Let’s hear it for Brussels sprouts

 

Bath. now the Christmas market has packed up and gone, becomes beautiful once again.  I photographed the Abbey just before the market kicked off, but the other photo is of the veg stall on Kingsmead Square taken in the pouring rain today. In fact it doesn’t seem to have stopped raining for weeks, and because the purple sprouting hasn’t ripened yet on the allotment we’ve been buying some Brussels sprouts.  They’re best on the stalks which keep them fresh for days, and as I was cutting them off one by one tonight it occurred to me that we couldn’t grow anywhere near the quality and consistency on our allotment. I know I have the odd poke at farmers, and these sprouts weren’t organic – and so I can’t say what was or wasn’t sprayed on to them during their lives – but in conditions such as we’ve endured during this last couple of months, how on earth the farmers manage the crops is a mystery, especially when the selling price is kept so low. Most years we’ve grown three or four plants and frankly they’re usually embarrassing.  The sprouts are breaking open, they’re a wild mixture of large and small sprouts and the stems – after a prolonged growing season are as tough as old boots – so woody I have to break them up with the back of an axe before I put them in the compost.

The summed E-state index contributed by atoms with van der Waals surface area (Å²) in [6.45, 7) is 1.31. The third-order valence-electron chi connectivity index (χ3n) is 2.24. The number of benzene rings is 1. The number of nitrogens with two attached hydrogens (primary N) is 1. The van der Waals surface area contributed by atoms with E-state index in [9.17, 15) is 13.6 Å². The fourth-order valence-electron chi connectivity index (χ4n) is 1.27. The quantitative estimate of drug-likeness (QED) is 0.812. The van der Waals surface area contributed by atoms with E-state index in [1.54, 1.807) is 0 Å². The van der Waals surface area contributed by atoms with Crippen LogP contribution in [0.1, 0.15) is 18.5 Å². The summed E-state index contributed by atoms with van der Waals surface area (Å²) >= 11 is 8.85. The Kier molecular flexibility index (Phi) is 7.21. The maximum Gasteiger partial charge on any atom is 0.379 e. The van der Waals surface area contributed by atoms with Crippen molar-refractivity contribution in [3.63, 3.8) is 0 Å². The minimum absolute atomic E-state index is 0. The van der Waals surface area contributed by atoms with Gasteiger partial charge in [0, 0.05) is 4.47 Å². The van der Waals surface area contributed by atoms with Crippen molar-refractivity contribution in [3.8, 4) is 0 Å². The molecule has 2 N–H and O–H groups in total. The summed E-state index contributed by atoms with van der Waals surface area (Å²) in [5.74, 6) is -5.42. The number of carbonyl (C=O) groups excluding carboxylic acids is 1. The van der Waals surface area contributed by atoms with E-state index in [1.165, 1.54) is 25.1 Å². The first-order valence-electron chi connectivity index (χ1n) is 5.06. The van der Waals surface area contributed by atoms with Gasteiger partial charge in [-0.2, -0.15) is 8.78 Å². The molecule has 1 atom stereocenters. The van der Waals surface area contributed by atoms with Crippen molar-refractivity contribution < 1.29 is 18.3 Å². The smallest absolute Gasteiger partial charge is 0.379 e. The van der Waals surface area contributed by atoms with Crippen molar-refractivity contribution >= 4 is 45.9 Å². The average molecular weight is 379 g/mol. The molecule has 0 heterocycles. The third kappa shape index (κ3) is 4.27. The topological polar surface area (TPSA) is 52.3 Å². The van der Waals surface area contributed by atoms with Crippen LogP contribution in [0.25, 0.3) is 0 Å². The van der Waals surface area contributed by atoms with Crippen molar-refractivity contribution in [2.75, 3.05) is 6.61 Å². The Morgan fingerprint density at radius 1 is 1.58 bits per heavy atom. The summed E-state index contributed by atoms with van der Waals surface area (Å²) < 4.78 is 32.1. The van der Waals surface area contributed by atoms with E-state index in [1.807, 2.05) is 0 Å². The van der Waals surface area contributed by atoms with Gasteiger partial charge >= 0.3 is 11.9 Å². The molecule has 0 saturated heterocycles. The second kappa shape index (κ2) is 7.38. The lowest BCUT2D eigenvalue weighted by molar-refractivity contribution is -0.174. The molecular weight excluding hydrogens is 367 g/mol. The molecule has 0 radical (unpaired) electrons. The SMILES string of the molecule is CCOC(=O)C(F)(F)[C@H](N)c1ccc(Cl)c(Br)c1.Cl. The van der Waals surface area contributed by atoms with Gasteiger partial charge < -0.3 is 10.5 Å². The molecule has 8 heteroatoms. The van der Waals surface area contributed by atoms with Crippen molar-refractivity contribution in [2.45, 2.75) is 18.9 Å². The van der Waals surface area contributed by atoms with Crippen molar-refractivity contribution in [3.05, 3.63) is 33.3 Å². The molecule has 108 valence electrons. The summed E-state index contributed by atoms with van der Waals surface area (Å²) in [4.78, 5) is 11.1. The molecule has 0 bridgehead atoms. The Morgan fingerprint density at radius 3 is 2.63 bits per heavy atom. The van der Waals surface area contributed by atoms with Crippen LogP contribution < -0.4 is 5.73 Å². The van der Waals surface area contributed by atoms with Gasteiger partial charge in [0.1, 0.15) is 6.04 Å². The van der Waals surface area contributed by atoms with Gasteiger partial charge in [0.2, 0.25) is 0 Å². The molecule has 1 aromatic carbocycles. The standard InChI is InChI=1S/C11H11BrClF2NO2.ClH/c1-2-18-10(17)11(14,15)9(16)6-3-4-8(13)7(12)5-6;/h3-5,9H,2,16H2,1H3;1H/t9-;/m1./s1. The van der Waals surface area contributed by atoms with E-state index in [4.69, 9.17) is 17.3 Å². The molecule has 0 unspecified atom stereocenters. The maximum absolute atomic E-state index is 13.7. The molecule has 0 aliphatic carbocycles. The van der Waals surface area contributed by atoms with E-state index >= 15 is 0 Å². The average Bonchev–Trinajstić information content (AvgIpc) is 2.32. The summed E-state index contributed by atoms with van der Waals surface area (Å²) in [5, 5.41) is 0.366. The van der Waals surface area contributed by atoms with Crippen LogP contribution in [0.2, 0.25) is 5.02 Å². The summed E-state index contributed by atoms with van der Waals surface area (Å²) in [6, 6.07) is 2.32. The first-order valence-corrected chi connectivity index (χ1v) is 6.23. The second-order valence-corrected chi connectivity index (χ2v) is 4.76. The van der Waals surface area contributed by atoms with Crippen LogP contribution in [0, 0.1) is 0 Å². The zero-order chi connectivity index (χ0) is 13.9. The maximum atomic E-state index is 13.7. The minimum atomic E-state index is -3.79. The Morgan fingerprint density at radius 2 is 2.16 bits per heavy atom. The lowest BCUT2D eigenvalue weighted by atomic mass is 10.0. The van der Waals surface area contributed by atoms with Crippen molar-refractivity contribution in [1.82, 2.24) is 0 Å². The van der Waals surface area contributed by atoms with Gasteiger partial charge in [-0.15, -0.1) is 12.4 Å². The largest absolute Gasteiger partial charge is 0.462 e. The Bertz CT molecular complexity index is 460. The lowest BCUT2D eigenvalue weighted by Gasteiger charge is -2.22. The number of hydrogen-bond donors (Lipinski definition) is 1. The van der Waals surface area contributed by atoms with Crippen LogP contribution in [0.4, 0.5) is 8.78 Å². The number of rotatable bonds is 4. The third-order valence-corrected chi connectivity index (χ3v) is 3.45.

I’m very proud of what we grow, and maybe the problem is to do with our soil, but hats off to the farmers who manage to get something on to the table for Christmas.  In fact it’s quite hard to find organic sprouts, and so maybe they’re just too difficult for allotmenteers.  Either way round, if we want to eat good organic sprouts I suspect we’re going to have to pay a lot more for them – or – get used to the kind of blemishes and variability that go with nearly all home grown crops. In the end, we’re the ones doing the choosing and so if we turn our noses up at anything below grade one quality, we’ve no-one to blame except ourselves if that’s what farmers produce.

I suppose many people would say “good thing too – we hate sprouts” but I love them and I’d just love to grow them looking less like green firework displays on a stick, but meanwhile we’ll have to choose between physical perfection or organic perfection.  The ball’s always in our court.